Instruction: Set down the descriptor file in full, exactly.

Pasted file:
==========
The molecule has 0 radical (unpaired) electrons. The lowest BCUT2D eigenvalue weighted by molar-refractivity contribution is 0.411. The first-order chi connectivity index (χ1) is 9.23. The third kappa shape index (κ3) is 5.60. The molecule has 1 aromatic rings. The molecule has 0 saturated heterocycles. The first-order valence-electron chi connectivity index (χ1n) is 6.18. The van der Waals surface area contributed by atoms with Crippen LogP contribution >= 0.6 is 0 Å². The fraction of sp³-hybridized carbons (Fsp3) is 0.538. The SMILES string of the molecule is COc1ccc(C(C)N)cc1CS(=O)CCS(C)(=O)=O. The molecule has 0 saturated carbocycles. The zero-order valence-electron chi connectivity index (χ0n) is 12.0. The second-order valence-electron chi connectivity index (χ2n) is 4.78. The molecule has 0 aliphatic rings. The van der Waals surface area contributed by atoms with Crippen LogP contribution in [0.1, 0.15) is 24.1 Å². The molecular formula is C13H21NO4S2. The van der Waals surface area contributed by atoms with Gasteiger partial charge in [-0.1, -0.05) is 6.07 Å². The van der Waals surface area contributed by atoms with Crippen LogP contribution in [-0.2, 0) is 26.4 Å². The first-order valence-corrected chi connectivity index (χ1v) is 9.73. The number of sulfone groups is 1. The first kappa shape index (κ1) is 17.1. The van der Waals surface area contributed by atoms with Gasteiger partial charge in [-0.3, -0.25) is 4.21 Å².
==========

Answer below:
The molecule has 0 radical (unpaired) electrons. The lowest BCUT2D eigenvalue weighted by molar-refractivity contribution is 0.411. The first-order chi connectivity index (χ1) is 9.23. The third kappa shape index (κ3) is 5.60. The molecule has 1 aromatic rings. The molecule has 0 saturated heterocycles. The first-order valence-electron chi connectivity index (χ1n) is 6.18. The van der Waals surface area contributed by atoms with Crippen LogP contribution >= 0.6 is 0 Å². The fraction of sp³-hybridized carbons (Fsp3) is 0.538. The SMILES string of the molecule is COc1ccc(C(C)N)cc1CS(=O)CCS(C)(=O)=O. The molecule has 0 saturated carbocycles. The zero-order valence-electron chi connectivity index (χ0n) is 12.0. The second-order valence-electron chi connectivity index (χ2n) is 4.78. The molecule has 0 aliphatic rings. The van der Waals surface area contributed by atoms with Crippen LogP contribution in [0.1, 0.15) is 24.1 Å². The molecular formula is C13H21NO4S2. The van der Waals surface area contributed by atoms with Gasteiger partial charge in [-0.1, -0.05) is 6.07 Å². The van der Waals surface area contributed by atoms with Crippen LogP contribution in [-0.2, 0) is 26.4 Å². The first-order valence-corrected chi connectivity index (χ1v) is 9.73. The number of sulfone groups is 1. The first kappa shape index (κ1) is 17.1. The van der Waals surface area contributed by atoms with Gasteiger partial charge in [-0.3, -0.25) is 4.21 Å².